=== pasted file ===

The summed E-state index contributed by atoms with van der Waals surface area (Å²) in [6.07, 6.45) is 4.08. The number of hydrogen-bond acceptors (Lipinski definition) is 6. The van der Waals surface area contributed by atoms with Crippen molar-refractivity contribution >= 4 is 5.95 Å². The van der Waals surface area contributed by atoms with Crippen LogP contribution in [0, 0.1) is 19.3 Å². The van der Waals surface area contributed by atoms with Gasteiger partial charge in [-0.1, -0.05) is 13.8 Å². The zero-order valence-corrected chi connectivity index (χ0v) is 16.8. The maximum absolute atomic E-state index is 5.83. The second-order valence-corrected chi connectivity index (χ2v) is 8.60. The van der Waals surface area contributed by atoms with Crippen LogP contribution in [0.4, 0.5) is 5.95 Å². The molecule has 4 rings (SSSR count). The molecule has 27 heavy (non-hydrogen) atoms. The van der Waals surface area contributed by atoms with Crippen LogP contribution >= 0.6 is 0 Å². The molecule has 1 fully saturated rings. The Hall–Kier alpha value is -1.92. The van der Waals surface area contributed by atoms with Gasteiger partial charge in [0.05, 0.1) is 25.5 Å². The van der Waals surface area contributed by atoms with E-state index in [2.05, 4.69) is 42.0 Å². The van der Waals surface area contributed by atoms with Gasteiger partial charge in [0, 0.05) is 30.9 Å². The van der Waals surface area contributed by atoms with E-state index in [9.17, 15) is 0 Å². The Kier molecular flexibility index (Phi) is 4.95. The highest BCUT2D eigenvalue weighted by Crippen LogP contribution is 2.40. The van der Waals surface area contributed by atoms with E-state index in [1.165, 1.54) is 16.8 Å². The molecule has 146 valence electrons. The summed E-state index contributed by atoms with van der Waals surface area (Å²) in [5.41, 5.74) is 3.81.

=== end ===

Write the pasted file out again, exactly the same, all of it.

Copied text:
The summed E-state index contributed by atoms with van der Waals surface area (Å²) in [6.07, 6.45) is 4.08. The number of hydrogen-bond acceptors (Lipinski definition) is 6. The van der Waals surface area contributed by atoms with Crippen molar-refractivity contribution >= 4 is 5.95 Å². The van der Waals surface area contributed by atoms with Crippen LogP contribution in [0, 0.1) is 19.3 Å². The van der Waals surface area contributed by atoms with Gasteiger partial charge in [-0.1, -0.05) is 13.8 Å². The zero-order valence-corrected chi connectivity index (χ0v) is 16.8. The maximum absolute atomic E-state index is 5.83. The second-order valence-corrected chi connectivity index (χ2v) is 8.60. The van der Waals surface area contributed by atoms with Crippen LogP contribution in [0.4, 0.5) is 5.95 Å². The molecule has 4 rings (SSSR count). The molecule has 27 heavy (non-hydrogen) atoms. The van der Waals surface area contributed by atoms with Crippen LogP contribution >= 0.6 is 0 Å². The molecule has 1 fully saturated rings. The Hall–Kier alpha value is -1.92. The van der Waals surface area contributed by atoms with Gasteiger partial charge in [0.05, 0.1) is 25.5 Å². The van der Waals surface area contributed by atoms with E-state index in [2.05, 4.69) is 42.0 Å². The van der Waals surface area contributed by atoms with Gasteiger partial charge in [0, 0.05) is 30.9 Å². The van der Waals surface area contributed by atoms with E-state index in [9.17, 15) is 0 Å². The Kier molecular flexibility index (Phi) is 4.95. The highest BCUT2D eigenvalue weighted by Crippen LogP contribution is 2.40. The van der Waals surface area contributed by atoms with E-state index in [1.165, 1.54) is 16.8 Å². The molecule has 146 valence electrons. The summed E-state index contributed by atoms with van der Waals surface area (Å²) in [5.41, 5.74) is 3.81.